The Hype: The Rocketeer

Gunnar Bio PicFrom its inception, The Rocketeer had everything stacked against it.

The liner notes for Disney’s 1991 action picture read like a handbook of everything one should avoid while making a film. Writers were fired and subsequently rehired on multiple occasions. Rumors of tension between the studio and director Joe Johnston began to bubble as Johnston turned down Johnny Depp, Bill Paxton, Kurt Russell, Dennis Quaid, and Emilio Estevez in favor of superunknown actor Billy Campbell for the role of leading man Cliff Secord. A sign that no one above the director knew what to make of the finished picture, the film continuously fluctuated between being designated a Touchstone Picture or a Disney Picture through its entire shaky release, prompting many moviegoers to avoid the mysteriously labeled film altogether. If that wasn’t enough to send The Rocketeer into a fatal tailspin, two weeks after The Rocketeer premiered, James Cameron released his apocalyptic epic Terminator 2: Judgment Day.



As far as its legacy is concerned, The Rocketeer’s troubles are enough to turn its tailspin into a lethal nosedive. Compared to the digitally constructed, easily digestible superhero movies that have become the norm, The Rocketeer stands as a complex, nostalgic experiment that fails on every conventional level. Campbell’s version of Cliff Secord is bumbling and impulsive. The plot is slow and a little convoluted. The action doesn’t really start until almost an hour into the film. There are no skyscrapers toppling into each other like lethal dominoes (Man of Steel), hundreds of robots pulverized in mere minutes (Avengers: Age of Ultron), or brilliant explosions flaring frantically and indiscernibly across the screen (too many to list, so let’s just say “2015”). These are all staples of the modern action genre, carefully crafted over time by studious producers who quickly recognized that earth-shattering destruction and excessive explosions can please just about everybody (read: profit).   

Safe to say, The Rocketeer is not for everyone, but that’s part of what makes the film such a charming and impressive work of art. Beyond the hyperactive Marvel Cinematic Universe, away from the brooding world of Nolan’s Batman, and far, far from the destructive mess of whatever the hell Snyder is doing, there lies a place steeped in the sepia tones of the Golden Age of Superheroes. It is a land that lovingly remembers the radio serials that would form the blueprint for superheroes for generations to come, where bad guys are armed with simple tommy guns, and creativity and patriotism (and well-choreographed haymakers) are enough to stop the forces of evil and save the day.

To reach the incredible heights that early superheroes achieved, reality was often stretched to its breaking point, and in this The Rocketeer is no different. But what The Rocketeer lacks in stern reality, it more than makes up for in idealistic adventure, a perfectly fitting homage to the formulas that fueled heroes like The Shadow, Dick Tracy, and The Green Hornet. Despite the gorgeous set pieces, lovingly rendered costumes, and simple premise, The Rocketeer isn’t trying to convince us that it IS real, it’s asking us: “Wouldn’t it be awesome if this WAS real?!?” The Rocketeer doesn’t speak to the part of us that loves to shove our thick glasses up our sweaty noses and point out how gravity works, it speaks to the part of us that ‘flew’ around our house when we were three years old, the-rocketeer-05soaring and diving and kicking evil people in the face, boundaries and limits and physics melting around us because screw science, we could fly.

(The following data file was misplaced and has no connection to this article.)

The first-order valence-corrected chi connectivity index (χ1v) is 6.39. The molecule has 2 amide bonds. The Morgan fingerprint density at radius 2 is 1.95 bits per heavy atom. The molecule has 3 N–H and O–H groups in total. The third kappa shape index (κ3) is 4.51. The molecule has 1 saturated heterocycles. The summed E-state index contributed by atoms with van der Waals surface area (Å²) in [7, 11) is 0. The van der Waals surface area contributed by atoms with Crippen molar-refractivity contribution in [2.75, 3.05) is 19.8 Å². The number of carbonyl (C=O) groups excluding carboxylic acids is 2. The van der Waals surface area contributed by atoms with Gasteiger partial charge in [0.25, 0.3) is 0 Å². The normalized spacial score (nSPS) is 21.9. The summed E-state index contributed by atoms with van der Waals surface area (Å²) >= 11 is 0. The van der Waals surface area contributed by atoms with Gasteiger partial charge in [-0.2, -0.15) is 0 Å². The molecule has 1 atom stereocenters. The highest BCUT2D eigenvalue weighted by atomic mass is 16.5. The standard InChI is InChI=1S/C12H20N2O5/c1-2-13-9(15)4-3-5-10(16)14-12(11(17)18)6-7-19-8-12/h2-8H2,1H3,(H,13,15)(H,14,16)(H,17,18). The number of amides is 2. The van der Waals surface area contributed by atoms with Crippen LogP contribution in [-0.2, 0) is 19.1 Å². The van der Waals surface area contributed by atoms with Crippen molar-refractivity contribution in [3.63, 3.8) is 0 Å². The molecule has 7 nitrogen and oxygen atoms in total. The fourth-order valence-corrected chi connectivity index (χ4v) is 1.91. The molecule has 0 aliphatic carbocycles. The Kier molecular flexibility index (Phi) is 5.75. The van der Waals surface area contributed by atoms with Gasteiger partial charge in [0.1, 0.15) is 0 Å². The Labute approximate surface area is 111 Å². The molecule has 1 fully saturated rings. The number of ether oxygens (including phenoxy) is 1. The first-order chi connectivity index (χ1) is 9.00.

Today, social media practically demands that we scrutinize every detail of every movie all the time forever, because there’s no better way to feel like your voice is being heard than by shouting, and no easier way to shout than to douse yourself in mock outrage over trivial details. For all of these hell-spawn amateur movie detectives, The Rocketeer’s anachronistic, fantastical narrative is sure to fail. It is very easy to point out little flaws in this film: the g-force resistant gum, the physically impossible aerials, and the superfluous Nazis (I’m so happy I just got to type that). But to ridicule The Rocketeer for its heavy reliance on wondrous fantasy is to miss the point completely. One look at our protagonist and common sense will tell you that the rocket would light his ass on fire faster than a double-crossed Daenerys. Who would want to see a movie with such a childish concept?

But this idealism is what makes The Rocketeer such an exhilarating pleasure. It’s what turns Howard Hughes from an eccentric recluse into an innovative patriot. It’s what twists and contorts evil henchman Lothar’s face into an acromegalic unreality. It’s what causes mobsters to turn on Nazis without hesitation, keeps the rocket intact after bullets pierced through it, and portrays Errol Flynn-the-rocketeer-02copycat Neville Sinclair (played by a superb Timothy Dalton) as a suave, swashbuckling German spy. Idealism, that optimistic evolution of childhood wonder, is what propels The Rocketeer far above the clouds, beyond the stratosphere, and into the realms and regions that will grace the dreams of the children of this world for generations to come. For this, The Rocketeer soars.

Rotten Tomatoes: 61%

Box Office: Hard to tell due to the wild promotional spending, but negative millions.

Verdict: When you’re ready to fly back into the whimsical worlds of your childhood, let this film be your first stop.